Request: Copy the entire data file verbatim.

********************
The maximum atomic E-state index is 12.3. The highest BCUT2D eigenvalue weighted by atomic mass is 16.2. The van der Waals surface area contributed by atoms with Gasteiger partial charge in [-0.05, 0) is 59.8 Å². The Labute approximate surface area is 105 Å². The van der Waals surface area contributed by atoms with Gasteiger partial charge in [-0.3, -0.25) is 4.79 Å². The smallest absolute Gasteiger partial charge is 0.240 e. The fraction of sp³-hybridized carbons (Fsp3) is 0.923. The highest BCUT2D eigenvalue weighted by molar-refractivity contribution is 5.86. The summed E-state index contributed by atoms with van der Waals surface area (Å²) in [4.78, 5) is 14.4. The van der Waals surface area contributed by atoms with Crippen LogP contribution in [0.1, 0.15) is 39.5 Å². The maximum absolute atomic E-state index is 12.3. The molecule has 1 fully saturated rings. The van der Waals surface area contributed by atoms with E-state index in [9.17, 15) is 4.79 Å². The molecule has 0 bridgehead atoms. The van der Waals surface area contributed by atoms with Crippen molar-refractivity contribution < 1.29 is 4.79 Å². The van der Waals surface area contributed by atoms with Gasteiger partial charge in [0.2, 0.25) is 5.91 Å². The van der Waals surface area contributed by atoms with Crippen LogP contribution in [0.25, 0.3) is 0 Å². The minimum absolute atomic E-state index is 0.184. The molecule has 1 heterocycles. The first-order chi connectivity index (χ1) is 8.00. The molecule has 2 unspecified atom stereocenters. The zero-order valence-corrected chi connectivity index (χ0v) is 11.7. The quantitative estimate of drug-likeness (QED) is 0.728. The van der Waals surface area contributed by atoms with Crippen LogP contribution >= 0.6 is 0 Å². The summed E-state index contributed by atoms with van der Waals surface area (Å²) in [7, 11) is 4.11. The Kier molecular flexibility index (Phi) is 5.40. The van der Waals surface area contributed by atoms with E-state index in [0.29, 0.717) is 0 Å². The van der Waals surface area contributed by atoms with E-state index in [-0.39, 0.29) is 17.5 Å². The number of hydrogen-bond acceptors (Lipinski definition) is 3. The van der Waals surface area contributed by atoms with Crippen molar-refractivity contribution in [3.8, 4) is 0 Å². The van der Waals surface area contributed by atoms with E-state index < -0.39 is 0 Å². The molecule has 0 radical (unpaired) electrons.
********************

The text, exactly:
The maximum atomic E-state index is 12.3. The highest BCUT2D eigenvalue weighted by atomic mass is 16.2. The van der Waals surface area contributed by atoms with Gasteiger partial charge in [-0.05, 0) is 59.8 Å². The Labute approximate surface area is 105 Å². The van der Waals surface area contributed by atoms with Gasteiger partial charge in [-0.3, -0.25) is 4.79 Å². The smallest absolute Gasteiger partial charge is 0.240 e. The fraction of sp³-hybridized carbons (Fsp3) is 0.923. The highest BCUT2D eigenvalue weighted by molar-refractivity contribution is 5.86. The summed E-state index contributed by atoms with van der Waals surface area (Å²) in [4.78, 5) is 14.4. The van der Waals surface area contributed by atoms with Crippen LogP contribution in [0.1, 0.15) is 39.5 Å². The maximum absolute atomic E-state index is 12.3. The molecule has 1 fully saturated rings. The van der Waals surface area contributed by atoms with E-state index in [9.17, 15) is 4.79 Å². The molecule has 0 bridgehead atoms. The van der Waals surface area contributed by atoms with Crippen molar-refractivity contribution < 1.29 is 4.79 Å². The van der Waals surface area contributed by atoms with Gasteiger partial charge in [0.2, 0.25) is 5.91 Å². The van der Waals surface area contributed by atoms with Crippen LogP contribution in [0.25, 0.3) is 0 Å². The minimum absolute atomic E-state index is 0.184. The molecule has 1 heterocycles. The first-order chi connectivity index (χ1) is 8.00. The molecule has 2 unspecified atom stereocenters. The zero-order valence-corrected chi connectivity index (χ0v) is 11.7. The quantitative estimate of drug-likeness (QED) is 0.728. The van der Waals surface area contributed by atoms with Crippen LogP contribution >= 0.6 is 0 Å². The summed E-state index contributed by atoms with van der Waals surface area (Å²) in [7, 11) is 4.11. The Kier molecular flexibility index (Phi) is 5.40. The van der Waals surface area contributed by atoms with E-state index in [0.29, 0.717) is 0 Å². The van der Waals surface area contributed by atoms with E-state index in [-0.39, 0.29) is 17.5 Å². The number of hydrogen-bond acceptors (Lipinski definition) is 3. The van der Waals surface area contributed by atoms with Crippen molar-refractivity contribution in [3.8, 4) is 0 Å². The van der Waals surface area contributed by atoms with E-state index < -0.39 is 0 Å². The molecule has 0 radical (unpaired) electrons.